Any of the calibration software (like LT1 Edit or HP Tuner) gives you more knobs than you know what to do with. Tuning in the WOT ranges is a good place to start. However, without a chassis dyno equipped with a wideband O2 sensor, your tuning will be hit and miss at best. Also, you said you have the "rest of the goodies" on your car. That would lead us to believe that you have a set of headers, high flow cats, and a performance after-cat exhaust system. If you don't have these components in your build, you need to start there. Adding all those performance upgrades up front and nowhere for the exhaust to go is a power-killer. Get your car on a chassis dyno and tune the WOT fuel for the 12.5 to 1 air/fuel ratio. This is a safe place to start. Next, step up the ignition timing 2 degrees at a time. Watch the knock sensors through your software and tune it to peak horsepower, or back off the spark about 2 degrees when you find knock on the knock sensors. This should give you a good starting point. Also, look for spark retard because of inlet air temperature. There will be a spark table that relates inlet air to degrees of spark retard. As the inlet air temperature increases, the computer pulls spark out of the calibration to prevent knock. Most of the factory calibrations were overly conservative in this area. As the car heats up, and the cooling system blows hot air across your cold air intake, it kills the spark advance. Check that out first.
You could probably sell tickets to the light show under your hood at night. I'm surprised after that many sets of wires and plugs you haven't come across a combination that has taken care of your flashover. You said you have tried many plug gaps. Well, the wider the gap, the more spark energy is required to jump the gap. The spark is looking for the easiest path, and in your dry climate it must be to the plug shell. Gap your plugs at 0.035 inches and apply MSD Spark Guard to the spark plug boot. This is dielectric grease that helps prevent flashover. You can pick up a tube of Spark Guard under PN 8804. For more information contact MSD at (915) 857-5200, or online at www.msdignition.com.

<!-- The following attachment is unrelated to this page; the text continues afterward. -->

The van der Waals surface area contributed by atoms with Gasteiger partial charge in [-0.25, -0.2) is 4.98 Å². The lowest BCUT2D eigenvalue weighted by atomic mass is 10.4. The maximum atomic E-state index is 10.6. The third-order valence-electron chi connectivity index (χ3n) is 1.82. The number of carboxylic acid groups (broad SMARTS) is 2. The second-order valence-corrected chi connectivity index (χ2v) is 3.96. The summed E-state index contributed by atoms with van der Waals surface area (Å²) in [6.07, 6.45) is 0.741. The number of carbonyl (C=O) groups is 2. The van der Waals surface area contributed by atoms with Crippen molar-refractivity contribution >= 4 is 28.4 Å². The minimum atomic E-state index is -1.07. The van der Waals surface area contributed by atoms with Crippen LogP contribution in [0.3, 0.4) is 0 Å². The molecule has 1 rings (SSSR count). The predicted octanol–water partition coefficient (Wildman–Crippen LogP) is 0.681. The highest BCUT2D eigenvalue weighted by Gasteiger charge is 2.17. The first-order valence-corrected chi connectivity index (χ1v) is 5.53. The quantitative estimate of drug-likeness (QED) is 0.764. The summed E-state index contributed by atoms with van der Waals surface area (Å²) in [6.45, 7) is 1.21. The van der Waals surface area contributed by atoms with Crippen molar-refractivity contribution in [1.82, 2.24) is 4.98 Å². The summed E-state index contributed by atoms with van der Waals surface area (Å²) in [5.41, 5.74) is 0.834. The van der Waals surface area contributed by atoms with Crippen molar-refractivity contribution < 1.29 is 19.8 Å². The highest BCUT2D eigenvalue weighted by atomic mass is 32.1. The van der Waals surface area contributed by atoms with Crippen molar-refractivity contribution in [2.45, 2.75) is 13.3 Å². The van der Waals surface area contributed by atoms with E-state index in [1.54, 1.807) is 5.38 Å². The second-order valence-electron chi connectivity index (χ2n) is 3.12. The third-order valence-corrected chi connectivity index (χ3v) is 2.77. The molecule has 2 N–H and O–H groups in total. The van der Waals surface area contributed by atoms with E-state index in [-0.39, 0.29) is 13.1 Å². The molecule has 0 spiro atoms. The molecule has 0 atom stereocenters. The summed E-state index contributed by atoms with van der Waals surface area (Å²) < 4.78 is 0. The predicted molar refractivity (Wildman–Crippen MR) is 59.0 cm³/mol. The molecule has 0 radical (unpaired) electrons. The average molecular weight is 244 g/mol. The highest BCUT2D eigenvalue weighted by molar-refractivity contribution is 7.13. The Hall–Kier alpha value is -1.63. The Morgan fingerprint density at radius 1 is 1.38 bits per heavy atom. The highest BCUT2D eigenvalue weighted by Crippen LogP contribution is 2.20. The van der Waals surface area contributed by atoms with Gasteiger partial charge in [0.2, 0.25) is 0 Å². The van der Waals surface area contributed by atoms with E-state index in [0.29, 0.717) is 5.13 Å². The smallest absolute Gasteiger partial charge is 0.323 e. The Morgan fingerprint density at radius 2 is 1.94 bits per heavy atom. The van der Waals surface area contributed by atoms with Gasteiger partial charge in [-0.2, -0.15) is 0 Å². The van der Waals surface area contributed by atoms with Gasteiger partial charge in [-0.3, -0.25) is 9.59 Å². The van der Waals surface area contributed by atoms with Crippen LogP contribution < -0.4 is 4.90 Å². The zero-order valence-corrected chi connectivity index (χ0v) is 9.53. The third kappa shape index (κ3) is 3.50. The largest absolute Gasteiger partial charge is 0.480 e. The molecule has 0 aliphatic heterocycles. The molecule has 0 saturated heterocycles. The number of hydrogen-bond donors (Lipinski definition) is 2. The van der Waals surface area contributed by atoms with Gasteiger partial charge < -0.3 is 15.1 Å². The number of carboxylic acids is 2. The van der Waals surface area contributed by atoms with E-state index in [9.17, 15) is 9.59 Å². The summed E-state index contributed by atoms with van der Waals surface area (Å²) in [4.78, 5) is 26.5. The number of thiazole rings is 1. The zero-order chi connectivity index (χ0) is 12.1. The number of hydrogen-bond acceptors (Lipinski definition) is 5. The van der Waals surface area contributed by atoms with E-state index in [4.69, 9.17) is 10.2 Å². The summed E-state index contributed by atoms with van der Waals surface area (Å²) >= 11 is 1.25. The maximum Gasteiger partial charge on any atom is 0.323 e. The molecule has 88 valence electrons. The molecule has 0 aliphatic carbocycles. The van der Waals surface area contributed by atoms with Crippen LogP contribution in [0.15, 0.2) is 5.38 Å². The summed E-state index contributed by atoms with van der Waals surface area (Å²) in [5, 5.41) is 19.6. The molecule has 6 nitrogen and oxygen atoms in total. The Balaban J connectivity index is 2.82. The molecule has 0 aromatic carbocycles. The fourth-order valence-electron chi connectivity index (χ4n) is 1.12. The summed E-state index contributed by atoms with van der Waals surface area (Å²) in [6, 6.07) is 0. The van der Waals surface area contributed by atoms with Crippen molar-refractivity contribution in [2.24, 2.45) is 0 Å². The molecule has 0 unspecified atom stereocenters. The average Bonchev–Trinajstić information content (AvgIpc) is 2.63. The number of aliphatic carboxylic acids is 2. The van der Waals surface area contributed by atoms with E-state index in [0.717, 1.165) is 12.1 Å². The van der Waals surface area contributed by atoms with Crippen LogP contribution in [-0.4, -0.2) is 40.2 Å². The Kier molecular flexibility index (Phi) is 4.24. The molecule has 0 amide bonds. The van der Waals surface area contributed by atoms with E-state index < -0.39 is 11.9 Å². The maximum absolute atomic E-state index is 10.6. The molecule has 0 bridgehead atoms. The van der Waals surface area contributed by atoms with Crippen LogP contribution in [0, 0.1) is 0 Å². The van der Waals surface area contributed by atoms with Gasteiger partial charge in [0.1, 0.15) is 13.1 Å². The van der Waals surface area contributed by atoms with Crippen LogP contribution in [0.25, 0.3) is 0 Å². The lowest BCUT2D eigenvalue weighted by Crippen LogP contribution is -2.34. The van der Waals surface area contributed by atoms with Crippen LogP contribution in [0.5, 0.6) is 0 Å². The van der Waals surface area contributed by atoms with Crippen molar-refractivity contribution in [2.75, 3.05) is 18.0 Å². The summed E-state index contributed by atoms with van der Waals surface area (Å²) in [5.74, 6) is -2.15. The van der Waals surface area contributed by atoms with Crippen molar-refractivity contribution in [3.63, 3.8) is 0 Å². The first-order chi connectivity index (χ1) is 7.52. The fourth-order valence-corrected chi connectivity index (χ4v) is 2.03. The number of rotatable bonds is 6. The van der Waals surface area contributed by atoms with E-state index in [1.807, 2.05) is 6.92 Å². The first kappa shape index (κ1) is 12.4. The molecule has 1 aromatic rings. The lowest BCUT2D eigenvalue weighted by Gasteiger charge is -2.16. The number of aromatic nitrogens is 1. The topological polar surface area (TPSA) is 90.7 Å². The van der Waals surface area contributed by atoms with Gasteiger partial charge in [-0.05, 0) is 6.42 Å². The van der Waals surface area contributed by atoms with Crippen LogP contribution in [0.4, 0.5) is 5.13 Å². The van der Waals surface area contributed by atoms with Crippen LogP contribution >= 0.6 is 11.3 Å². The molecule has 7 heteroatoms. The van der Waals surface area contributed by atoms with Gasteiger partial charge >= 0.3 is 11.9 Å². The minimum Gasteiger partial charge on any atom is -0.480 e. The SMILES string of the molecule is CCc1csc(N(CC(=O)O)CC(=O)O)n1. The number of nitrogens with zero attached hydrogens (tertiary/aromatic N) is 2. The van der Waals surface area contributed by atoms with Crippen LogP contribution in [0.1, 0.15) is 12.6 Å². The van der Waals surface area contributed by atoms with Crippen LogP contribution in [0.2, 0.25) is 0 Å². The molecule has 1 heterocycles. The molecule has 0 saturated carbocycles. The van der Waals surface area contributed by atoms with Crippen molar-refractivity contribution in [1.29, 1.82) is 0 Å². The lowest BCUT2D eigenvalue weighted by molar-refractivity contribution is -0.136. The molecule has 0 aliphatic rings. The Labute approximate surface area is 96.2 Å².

Fuelish PleasuresQI have a 454 Chevy with oval-port open-chamber heads, a Team G manifold, Holley 750 double pumper, a Lunati cam (0.540/0.558 inch max lift, and 237/247 duration at 0.050 lift), and a MSD 6AL box with a Blaster coil. My spark plugs are almost black after running the engine for about 10 minutes. I've tried changing the plugs, which made the car sound different and seem to rev quicker for about 10 minutes, at least until the rich smell of exhaust came back with black plugs. Also, I'm using a new carb out of the box with Autolite #25 plugs. I am 60 years old and have not been on the track for about 35 years, but I have the bug again. By the way, I didn't build this car. I bought it from someone two months ago. Thanks in advance for any help you can give.Lee RobinsonVia e-mail
A.Your combination shouldn't be loading up the plugs that quickly with the factory calibration. First you need to check out all the adjustments on the carb. Have the float levels been set since the carb came out of the box? Remove the sight plugs from the float bowls one at a time and adjust the floats until the fuel level is right at the bottom of the sight hole with the engine idling on level ground. If you find that the floats are adjusted properly, we'll bet you have a blown power valve. This is usually caused by a backfire through the carb. Now, it may have never done this to you, but if the carb was too lean for the previous owner and it backfired, the power valve could be at fault. You should only have a power valve on the primary side of the carb.